Steel's son avoided cannabis dealers to 'protect his father'

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The Independent Online
JOHN ARLIDGE

Scotland Correspondent

After Graeme Steel, the son of the former Liberal leader Sir David Steel, was sentenced to nine months' imprisonment yesterday, his lawyer George More said Graeme would find the sentence "hard". Not just because he would have to serve his time in Edinburgh's notorious Saughton prison, but also because for many years Steel, 29, had campaigned for the legalisation of cannabis.

Like many amateur cannabis growers who escape the attentions of the police, Steel believed the drug was less harmful than alcohol or tobacco. In his cottage in the Scottish Borders, he led a self-sufficient "good life" with his girlfriend, Lynne Turnball.

The couple grew vegetables and did not drink or smoke cigarettes, but instead chose cannabis.

Steel told friends that he had decided to grow the drug, rather than buy it from local suppliers, because of his father's high public profile.

After police discovered 40 cannabis plants - worth up to pounds 30,000 if harvested and sold - growing under plastic sheeting when they raided his home, he told officers he was concerned about damaging his father's reputation.

At his trial his lawyer, Derek Ogg, explained: "He was worried that any reports he was buying cannabis on the street would get out and reflect badly on his father." Yesterday, however, his actions severely embarrassed Sir David, the son of a Church of Scotland minister, and his wife, Lady Steel. Neither parent turned up at the hearing.

This was not, after all, the first time one of their sons had appeared in court. In 1987 Steel was fined pounds 50 at Selkirk Sheriff Court for assaulting a police officer outside a nightclub in Galashiels.

He was cleared of assaulting a bouncer and of breaching the peace in the same incident.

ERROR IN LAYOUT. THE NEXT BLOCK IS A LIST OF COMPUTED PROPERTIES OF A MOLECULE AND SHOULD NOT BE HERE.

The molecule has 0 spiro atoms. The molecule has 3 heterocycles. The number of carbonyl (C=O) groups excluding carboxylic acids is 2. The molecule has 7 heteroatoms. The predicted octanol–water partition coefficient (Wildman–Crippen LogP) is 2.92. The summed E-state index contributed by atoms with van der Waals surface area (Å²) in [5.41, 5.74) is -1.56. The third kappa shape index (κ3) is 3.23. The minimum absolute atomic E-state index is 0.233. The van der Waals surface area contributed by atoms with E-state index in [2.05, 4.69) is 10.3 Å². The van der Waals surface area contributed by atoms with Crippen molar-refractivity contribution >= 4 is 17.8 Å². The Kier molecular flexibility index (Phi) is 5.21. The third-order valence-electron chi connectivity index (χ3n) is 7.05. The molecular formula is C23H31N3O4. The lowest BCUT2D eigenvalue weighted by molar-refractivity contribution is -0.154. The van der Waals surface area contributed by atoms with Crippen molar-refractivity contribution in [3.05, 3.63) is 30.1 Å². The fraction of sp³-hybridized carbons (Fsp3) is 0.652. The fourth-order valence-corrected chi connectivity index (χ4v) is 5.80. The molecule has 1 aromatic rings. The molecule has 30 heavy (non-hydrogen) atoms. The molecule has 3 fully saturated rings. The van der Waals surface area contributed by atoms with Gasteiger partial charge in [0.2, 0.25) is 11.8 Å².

Prosecution witnesses said a fight developed after Steel was refused entry to the club because he was wearing torn jeans and boots. Earlier, in 1985, Graeme was ordered to do 75 hours community work for his part in a shop raid in which cigarettes, lager and groceries were stolen.

Selkirk Sheriff Court was told that Steel was living away from the family home in Ettrick Bridge when the break-in took place. He and another youth admitted breaking into the shop in Galashiels and stealing pounds 300 of cigarettes, cans of lager, pounds 20 in cash, and food worth a total of pounds 16.

Sir David and Lady Steel's adopted son William, an actor, has also appeared before the courts. Four years ago he was banned from driving for three years and fined pounds 200 after pleading guilty to failing to take a breath test at a police station.

William was arrested after the car he was driving was involved in an accident on the A1 near Edinburgh. Passing sentence, the judge, Sheriff John Watt, said that he had no choice but to impose a disqualification since William had a previous conviction for a similar offence. In a separate incident in London, he was fined pounds 50 for disorderly behaviour.

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